ORPHIC FRAGMENT 130 - OTTO KERN

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For links to many more fragments: The Orphic Fragments of Otto Kern.

SUMMARY: In this fragment, Orpheus says that the beard of Kronos is always dark.

130. (245) σχόλιον Πρόκλου επὶ Ἔργων καὶ Ἡμερῶν τοῦ Ἡσιόδου 113 (Gaisf. II 115, 9):

καὶ τοῦτο Κρόνιόν ἐστι· καὶ γὰρ τὸν Κρόνον ἀεὶ μελαίνας ἔχειν τὰς ἐπὶ τοῦ γενείου τρίχας φησὶν Ὀρφεύς· Πλάτων (Πολιτικὸς Πλάτωνος 270 d. e) δὲ τοὺς ἐπὶ τῆς Κρονίας περιόδου ἀποβάλλειν φησὶ τὸ γῆρας, καὶ ἀεὶ γίνεσθαι νεωτέρους.

“And he is Krónion (Κρόνιόν). For Orphéfs (Ὀρφεύς) says also that Krónos has hair on his beard which is always dark. But Plátôn says these things [1] in the case of the age (περιόδου) of Krónos, (of men) casting off old age, and always becoming younger.”

(trans. by the author)

Lobeck I 511; M. Mayer Gigant. u. Titan. 238.

Cf. fr. 142.

[1] Πολιτικὸς Πλάτωνος 270 d. e:

Ξένος: γένος ὀλίγον τι περιλείπεται: περὶ δὲ τούτους ἄλλα τε παθήματα πολλὰ καὶ θαυμαστὰ καὶ καινὰ συμπίπτει, μέγιστον δὲ τόδε καὶ συνεπόμενον τῇ τοῦ παντὸς ἀνειλίξει τότε, ὅταν ἡ τῆς νῦν καθεστηκυίας ἐναντία γίγνηται τροπή.

Νεώτερος Σωκράτης: τὸ ποῖον;

Ξένος: ἣν ἡλικίαν ἕκαστον εἶχε τῶν ζῴων, αὕτη πρῶτον μὲν ἔστη πάντων, καὶ ἐπαύσατο πᾶν ὅσον ἦν θνητὸν ἐπὶ τὸ γεραίτερον ἰδεῖν πορευόμενον, μεταβάλλον δὲ πάλιν ἐπὶ τοὐναντίον οἷον νεώτερον καὶ ἁπαλώτερον ἐφύετο: καὶ τῶν μὲν πρεσβυτέρων αἱ λευκαὶ τρίχες ἐμελαίνοντο, τῶν δ᾽ αὖ γενειώντων αἱ παρειαὶ λεαινόμεναι πάλιν ἐπὶ τὴν παρελθοῦσαν ὥραν ἕκαστον καθίστασαν, τῶν δὲ ἡβώντων τὰ σώματα λεαινόμενα καὶ σμικρότερα καθ᾽ ἡμέραν καὶ νύκτα ἑκάστην γιγνόμενα πάλιν εἰς τὴν τοῦ νεογενοῦς παιδὸς φύσιν ἀπῄει, κατά τε τὴν ψυχὴν καὶ κατὰ τὸ σῶμα ἀφομοιούμενα: τὸ δ᾽ ἐντεῦθεν ἤδη μαραινόμενα κομιδῇ τὸ πάμπαν ἐξηφανίζετο. τῶν δ᾽ αὖ βιαίως τελευτώντων ἐν τῷ τότε χρόνῳ τὸ τοῦ νεκροῦ σῶμα τὰ αὐτὰ ταῦτα πάσχον παθήματα διὰ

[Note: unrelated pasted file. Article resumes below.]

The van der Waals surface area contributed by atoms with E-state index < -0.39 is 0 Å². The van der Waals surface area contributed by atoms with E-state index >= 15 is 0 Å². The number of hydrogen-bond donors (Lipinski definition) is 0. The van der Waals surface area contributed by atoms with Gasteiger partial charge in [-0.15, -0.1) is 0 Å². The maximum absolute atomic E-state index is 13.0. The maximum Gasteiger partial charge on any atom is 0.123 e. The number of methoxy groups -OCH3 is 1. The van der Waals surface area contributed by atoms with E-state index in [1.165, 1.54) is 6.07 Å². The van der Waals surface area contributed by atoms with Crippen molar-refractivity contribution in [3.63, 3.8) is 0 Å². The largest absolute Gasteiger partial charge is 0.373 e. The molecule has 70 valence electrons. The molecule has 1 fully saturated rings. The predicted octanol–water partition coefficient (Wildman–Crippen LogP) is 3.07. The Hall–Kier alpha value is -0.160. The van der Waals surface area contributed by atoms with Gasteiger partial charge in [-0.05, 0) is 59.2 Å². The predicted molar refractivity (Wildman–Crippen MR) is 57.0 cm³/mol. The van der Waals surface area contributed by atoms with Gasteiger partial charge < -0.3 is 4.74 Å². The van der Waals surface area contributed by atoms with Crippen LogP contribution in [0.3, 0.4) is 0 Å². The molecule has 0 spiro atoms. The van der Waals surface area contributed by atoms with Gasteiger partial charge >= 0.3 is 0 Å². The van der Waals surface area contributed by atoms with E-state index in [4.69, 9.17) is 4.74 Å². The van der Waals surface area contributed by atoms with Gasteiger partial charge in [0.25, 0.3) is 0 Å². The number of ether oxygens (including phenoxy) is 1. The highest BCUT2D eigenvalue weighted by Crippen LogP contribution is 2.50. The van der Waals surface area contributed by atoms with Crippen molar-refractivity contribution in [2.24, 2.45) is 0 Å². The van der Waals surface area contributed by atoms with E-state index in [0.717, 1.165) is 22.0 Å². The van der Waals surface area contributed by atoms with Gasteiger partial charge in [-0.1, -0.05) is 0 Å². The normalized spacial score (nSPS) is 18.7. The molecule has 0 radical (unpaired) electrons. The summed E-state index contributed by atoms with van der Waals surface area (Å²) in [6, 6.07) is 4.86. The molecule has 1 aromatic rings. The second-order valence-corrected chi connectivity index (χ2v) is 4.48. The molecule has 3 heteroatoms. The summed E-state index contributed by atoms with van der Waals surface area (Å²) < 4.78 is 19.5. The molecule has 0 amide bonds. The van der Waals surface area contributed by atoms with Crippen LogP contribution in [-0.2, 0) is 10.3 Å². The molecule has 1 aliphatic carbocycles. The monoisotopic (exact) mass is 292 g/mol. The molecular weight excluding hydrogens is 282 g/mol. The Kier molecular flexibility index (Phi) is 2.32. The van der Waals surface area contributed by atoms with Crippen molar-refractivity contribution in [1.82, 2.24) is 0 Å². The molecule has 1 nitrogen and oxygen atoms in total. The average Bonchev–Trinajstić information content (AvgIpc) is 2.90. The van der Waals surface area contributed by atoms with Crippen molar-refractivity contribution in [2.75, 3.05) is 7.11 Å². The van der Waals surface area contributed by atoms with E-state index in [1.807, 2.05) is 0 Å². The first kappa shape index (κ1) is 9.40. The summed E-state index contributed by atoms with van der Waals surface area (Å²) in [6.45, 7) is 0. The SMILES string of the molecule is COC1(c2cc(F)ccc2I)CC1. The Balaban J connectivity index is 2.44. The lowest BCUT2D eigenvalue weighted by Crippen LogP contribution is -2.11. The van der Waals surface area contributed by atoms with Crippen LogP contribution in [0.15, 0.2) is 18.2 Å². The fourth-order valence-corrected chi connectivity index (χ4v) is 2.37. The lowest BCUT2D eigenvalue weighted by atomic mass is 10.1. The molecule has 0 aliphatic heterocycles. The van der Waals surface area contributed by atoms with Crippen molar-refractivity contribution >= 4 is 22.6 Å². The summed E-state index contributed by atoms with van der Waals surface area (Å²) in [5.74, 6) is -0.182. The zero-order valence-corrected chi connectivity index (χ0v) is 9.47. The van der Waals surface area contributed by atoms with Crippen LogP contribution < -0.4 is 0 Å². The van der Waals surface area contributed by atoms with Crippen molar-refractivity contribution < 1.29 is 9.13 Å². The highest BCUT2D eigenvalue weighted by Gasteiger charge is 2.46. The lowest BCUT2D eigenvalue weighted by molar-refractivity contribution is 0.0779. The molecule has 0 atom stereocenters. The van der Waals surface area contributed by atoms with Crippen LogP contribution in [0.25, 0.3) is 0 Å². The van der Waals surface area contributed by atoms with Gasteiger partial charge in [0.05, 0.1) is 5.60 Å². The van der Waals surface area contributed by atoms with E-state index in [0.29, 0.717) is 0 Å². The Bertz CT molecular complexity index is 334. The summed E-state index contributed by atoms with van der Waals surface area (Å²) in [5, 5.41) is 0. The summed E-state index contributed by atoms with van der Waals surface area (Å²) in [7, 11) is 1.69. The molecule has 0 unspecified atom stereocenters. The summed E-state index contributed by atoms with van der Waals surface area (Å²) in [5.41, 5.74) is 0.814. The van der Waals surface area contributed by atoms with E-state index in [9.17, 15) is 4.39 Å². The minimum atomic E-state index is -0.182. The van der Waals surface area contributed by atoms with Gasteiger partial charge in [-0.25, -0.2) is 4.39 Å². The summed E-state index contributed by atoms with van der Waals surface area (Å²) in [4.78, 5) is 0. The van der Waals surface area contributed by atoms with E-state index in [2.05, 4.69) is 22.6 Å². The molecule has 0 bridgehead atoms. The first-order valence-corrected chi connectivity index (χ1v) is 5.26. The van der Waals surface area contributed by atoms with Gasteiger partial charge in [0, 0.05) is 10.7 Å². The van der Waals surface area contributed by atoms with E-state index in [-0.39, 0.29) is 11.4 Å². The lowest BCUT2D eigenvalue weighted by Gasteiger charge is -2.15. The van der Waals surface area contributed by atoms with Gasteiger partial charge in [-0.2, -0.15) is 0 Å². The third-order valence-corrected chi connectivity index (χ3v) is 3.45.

“Stranger: ...and the survivors have many experiences wonderful and strange, the greatest of which, a consequence of the reversal of everything at the time when the world begins to turn in the direction opposed to that of its present revolution, is this.*

“Younger Socrates: What is that experience?

“Stranger: First the age of all animals, whatever it was at the moment, stood still, and every mortal creature stopped growing older in appearance and then reversed its growth and became, as it were, younger and more tender; the hoary locks of the old men grew dark, and bearded cheeks grew smooth again as their possessors reverted to their earlier ages, and the bodies of young men grew smoother and smaller day by day and night by night, until they became as new-born babes, to which they were likened in mind and body; and then at last they wasted away entirely and wholly disappeared. And the bodies of those who died by violence in those times quickly underwent the same changes, were destroyed, and disappeared in a few days.”

*The tale of Atreus (ed. about the age of Krónos) introduces the fanciful theory of the reversal of the revolution of the heavenly bodies, and this, especially in an age when the stars were believed to exercise a direct influence upon mankind and other creatures, naturally brings with it the reversal of all processes of growth. This leads to a new birth of mankind, and the Stranger then briefly describes the age of innocence, the fall of man and the barbarism that follows, and the partial restoration of man through divine interposition and the gift of the various arts of civilization. Plato does not offer this as a real explanation of the existing condition of the world, but it serves, like the myths introduced in other dialogues to present, in connection with accepted mythology, a theory which may account for some of the facts of life.

(trans. and note: Harold N. Fowler, 1921)


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Dictionary of terms related to ancient Greek mythology: Glossary of Hellenic Mythology.

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